Sunandan Tiwari is the first to admit that his upbringing was atypical. He was born in New Dehli but grew up in the southern Indian city of Pondicherry – or “Pondy” as he affectionately calls it. It was here, in this small coastal city, that Sunandan spent his formative years, “right from class 1 all the way to University”.
“Pondy is small, a French colony, and when I went there in the late 70s it was still a sleepy town by the sea. It has changed a lot since then, but for me it was perfect growing up by the sea” said Sunandan.
“Growing up in Pondy, you were surrounded by nature. The city is bordered by the sea on one side and the forest on the other, it was natural for me and my friends to do activities that brought us close to nature.”
The beach front at Pondicherry, southern India. Sunandan Tiwari spent his formative years here and loved the sea. Photo credit: Sanyam Bahga/CC by 2.0
Sunandan’s obvious affection for the outdoors, developed into a sustained interest in the environment in a large part due to a war-reporter-turned-teacher.
“We had a teacher, a Frenchman, who used to be a war reporter – he had covered Vietnam… and he had a totally different vision of education,” explained Sunandan.
“He taught us ‘free progress’… what they tried to do was get away from conventional educations, and we were instead taken for example to work on a dairy farm, with poultry and did a lot of work with nature… It was this upbringing that made me realise where my heart lay."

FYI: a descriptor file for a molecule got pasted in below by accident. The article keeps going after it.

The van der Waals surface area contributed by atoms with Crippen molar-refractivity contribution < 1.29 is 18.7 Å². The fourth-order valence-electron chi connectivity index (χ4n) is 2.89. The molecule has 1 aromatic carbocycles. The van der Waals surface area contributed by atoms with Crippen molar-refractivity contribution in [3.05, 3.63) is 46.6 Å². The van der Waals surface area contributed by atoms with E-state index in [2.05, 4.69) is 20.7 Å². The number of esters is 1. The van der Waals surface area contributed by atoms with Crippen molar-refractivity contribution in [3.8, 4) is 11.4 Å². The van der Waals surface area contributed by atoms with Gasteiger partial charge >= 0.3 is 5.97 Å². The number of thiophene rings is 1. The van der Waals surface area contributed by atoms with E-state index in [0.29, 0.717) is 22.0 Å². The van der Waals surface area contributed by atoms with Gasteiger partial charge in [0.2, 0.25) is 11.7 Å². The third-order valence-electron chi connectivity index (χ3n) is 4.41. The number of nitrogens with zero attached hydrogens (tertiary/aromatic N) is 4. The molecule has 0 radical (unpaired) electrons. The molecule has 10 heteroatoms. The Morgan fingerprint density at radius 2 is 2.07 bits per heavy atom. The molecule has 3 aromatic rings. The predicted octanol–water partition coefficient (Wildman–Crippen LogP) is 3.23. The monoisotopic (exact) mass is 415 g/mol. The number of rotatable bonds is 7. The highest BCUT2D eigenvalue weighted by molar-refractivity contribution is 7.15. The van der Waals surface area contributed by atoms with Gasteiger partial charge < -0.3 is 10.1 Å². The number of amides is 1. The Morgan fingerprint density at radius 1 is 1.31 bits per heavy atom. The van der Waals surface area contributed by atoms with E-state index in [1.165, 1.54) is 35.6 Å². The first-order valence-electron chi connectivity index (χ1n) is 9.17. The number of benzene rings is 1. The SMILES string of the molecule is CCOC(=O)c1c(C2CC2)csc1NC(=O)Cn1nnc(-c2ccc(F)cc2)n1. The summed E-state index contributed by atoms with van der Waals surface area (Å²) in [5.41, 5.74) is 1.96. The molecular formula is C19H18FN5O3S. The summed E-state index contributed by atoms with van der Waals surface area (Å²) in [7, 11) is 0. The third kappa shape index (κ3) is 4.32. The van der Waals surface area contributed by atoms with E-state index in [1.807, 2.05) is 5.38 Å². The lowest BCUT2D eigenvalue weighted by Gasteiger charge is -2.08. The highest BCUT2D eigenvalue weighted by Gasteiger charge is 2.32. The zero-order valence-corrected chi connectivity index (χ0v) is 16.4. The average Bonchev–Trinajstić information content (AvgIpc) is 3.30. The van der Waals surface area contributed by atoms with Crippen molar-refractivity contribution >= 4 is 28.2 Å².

Sunandan went on to study for a Master’s degree in Ecology from Salim Ali School of Ecology at Pondicherry University. So, how did an Ecology graduate with a passion for nature and the outdoors come to work on urban climate change resilience and become deputy director of ICLEI South Asia?
"It’s true I am not really a city person!” said Sunandan, “Even though I do work on cities. I got the opportunity to work with villages in the Himalayas and then moved to work in Delhi with ICLEI. I like to work in a variety of ecosystems."
In many ways, Sunandan says, cities are much like other complex ecosystems: they still rely on natural resources, are vulnerable to climate shocks and to manage them requires a good understanding of the interactions between different processes.
“Plus my work allows me to travel, so I am not in the city all of the time!” He added.
“Being in the city is also vital for my current work, which is working with city governments to build climate resilience” said Sunandan, “it is very important to experience first hand the challenges that people face in order to understand how to build resilience."
Satellite view of Delhi, India where urban forests are being developed to help build resilience to flooding and extreme heat. Image credit: NASA, Public Domain.
Sunandan has applied his knowledge of ecology and development to a wide range of sectors including, water resource management, sanitation, forestry, renewable energy, environmental services and of course, climate change adaptation. So what links these areas for him and how is his work transferable?
“It is the people who are important,” Sunandan replies, “In urban governance for example you need to connect to the people who interact with the resources and the environment. This may sound obvious but people think of climate change resilience as a technical issue, when for me, it is more of an issue of community and culture”.